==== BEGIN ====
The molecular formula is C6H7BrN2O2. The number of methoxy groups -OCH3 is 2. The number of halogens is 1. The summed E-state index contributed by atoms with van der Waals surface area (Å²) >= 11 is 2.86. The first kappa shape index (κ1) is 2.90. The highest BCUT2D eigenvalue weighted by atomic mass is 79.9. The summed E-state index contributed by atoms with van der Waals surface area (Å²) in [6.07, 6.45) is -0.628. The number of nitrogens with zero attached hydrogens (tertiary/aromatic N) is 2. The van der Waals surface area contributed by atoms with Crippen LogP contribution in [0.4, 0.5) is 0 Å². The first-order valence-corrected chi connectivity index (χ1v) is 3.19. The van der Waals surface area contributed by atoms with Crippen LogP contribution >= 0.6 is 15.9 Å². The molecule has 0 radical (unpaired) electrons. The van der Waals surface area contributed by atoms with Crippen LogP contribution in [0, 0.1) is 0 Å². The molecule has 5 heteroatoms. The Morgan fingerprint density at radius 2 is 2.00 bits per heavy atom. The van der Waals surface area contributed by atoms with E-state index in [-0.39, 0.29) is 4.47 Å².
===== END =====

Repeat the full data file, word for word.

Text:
The molecular formula is C6H7BrN2O2. The number of methoxy groups -OCH3 is 2. The number of halogens is 1. The summed E-state index contributed by atoms with van der Waals surface area (Å²) >= 11 is 2.86. The first kappa shape index (κ1) is 2.90. The highest BCUT2D eigenvalue weighted by atomic mass is 79.9. The summed E-state index contributed by atoms with van der Waals surface area (Å²) in [6.07, 6.45) is -0.628. The number of nitrogens with zero attached hydrogens (tertiary/aromatic N) is 2. The van der Waals surface area contributed by atoms with Crippen LogP contribution in [0.4, 0.5) is 0 Å². The first-order valence-corrected chi connectivity index (χ1v) is 3.19. The van der Waals surface area contributed by atoms with Crippen LogP contribution >= 0.6 is 15.9 Å². The molecule has 0 radical (unpaired) electrons. The van der Waals surface area contributed by atoms with Crippen LogP contribution in [0, 0.1) is 0 Å². The molecule has 5 heteroatoms. The Morgan fingerprint density at radius 2 is 2.00 bits per heavy atom. The van der Waals surface area contributed by atoms with E-state index in [-0.39, 0.29) is 4.47 Å².